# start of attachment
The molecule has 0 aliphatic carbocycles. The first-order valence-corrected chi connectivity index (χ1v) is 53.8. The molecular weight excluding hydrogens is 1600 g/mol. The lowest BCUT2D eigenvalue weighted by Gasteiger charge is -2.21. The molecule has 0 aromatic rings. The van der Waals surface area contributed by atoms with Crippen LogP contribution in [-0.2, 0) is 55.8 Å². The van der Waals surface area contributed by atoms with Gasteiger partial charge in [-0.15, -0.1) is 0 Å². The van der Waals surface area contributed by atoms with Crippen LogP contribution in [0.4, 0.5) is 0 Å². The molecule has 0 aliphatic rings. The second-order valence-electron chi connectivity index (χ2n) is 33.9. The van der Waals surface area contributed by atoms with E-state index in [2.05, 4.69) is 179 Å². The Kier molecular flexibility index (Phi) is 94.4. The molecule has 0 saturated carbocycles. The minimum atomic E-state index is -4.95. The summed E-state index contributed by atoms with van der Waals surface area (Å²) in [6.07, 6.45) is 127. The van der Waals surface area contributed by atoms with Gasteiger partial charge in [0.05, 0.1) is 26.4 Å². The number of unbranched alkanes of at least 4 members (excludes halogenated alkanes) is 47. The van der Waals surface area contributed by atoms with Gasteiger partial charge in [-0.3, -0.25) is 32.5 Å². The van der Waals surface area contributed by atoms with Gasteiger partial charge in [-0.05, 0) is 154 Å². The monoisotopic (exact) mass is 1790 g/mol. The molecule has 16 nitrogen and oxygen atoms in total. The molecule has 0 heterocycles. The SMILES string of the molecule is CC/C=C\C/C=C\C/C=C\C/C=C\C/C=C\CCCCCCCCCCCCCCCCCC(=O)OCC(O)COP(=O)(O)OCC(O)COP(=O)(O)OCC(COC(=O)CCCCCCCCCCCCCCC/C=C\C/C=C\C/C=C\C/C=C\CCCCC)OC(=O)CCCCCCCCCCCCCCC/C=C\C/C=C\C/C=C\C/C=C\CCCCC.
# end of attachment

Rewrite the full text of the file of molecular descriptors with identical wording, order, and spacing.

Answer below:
The molecule has 0 aliphatic carbocycles. The first-order valence-corrected chi connectivity index (χ1v) is 53.8. The molecular weight excluding hydrogens is 1600 g/mol. The lowest BCUT2D eigenvalue weighted by Gasteiger charge is -2.21. The molecule has 0 aromatic rings. The van der Waals surface area contributed by atoms with Crippen LogP contribution in [-0.2, 0) is 55.8 Å². The van der Waals surface area contributed by atoms with Gasteiger partial charge in [-0.15, -0.1) is 0 Å². The van der Waals surface area contributed by atoms with Crippen LogP contribution in [0.4, 0.5) is 0 Å². The molecule has 0 aliphatic rings. The second-order valence-electron chi connectivity index (χ2n) is 33.9. The van der Waals surface area contributed by atoms with E-state index in [2.05, 4.69) is 179 Å². The Kier molecular flexibility index (Phi) is 94.4. The molecule has 0 saturated carbocycles. The minimum atomic E-state index is -4.95. The summed E-state index contributed by atoms with van der Waals surface area (Å²) in [6.07, 6.45) is 127. The van der Waals surface area contributed by atoms with Gasteiger partial charge in [0.05, 0.1) is 26.4 Å². The number of unbranched alkanes of at least 4 members (excludes halogenated alkanes) is 47. The van der Waals surface area contributed by atoms with Gasteiger partial charge in [-0.3, -0.25) is 32.5 Å². The van der Waals surface area contributed by atoms with Gasteiger partial charge in [-0.05, 0) is 154 Å². The monoisotopic (exact) mass is 1790 g/mol. The molecule has 16 nitrogen and oxygen atoms in total. The molecule has 0 heterocycles. The SMILES string of the molecule is CC/C=C\C/C=C\C/C=C\C/C=C\C/C=C\CCCCCCCCCCCCCCCCCC(=O)OCC(O)COP(=O)(O)OCC(O)COP(=O)(O)OCC(COC(=O)CCCCCCCCCCCCCCC/C=C\C/C=C\C/C=C\C/C=C\CCCCC)OC(=O)CCCCCCCCCCCCCCC/C=C\C/C=C\C/C=C\C/C=C\CCCCC.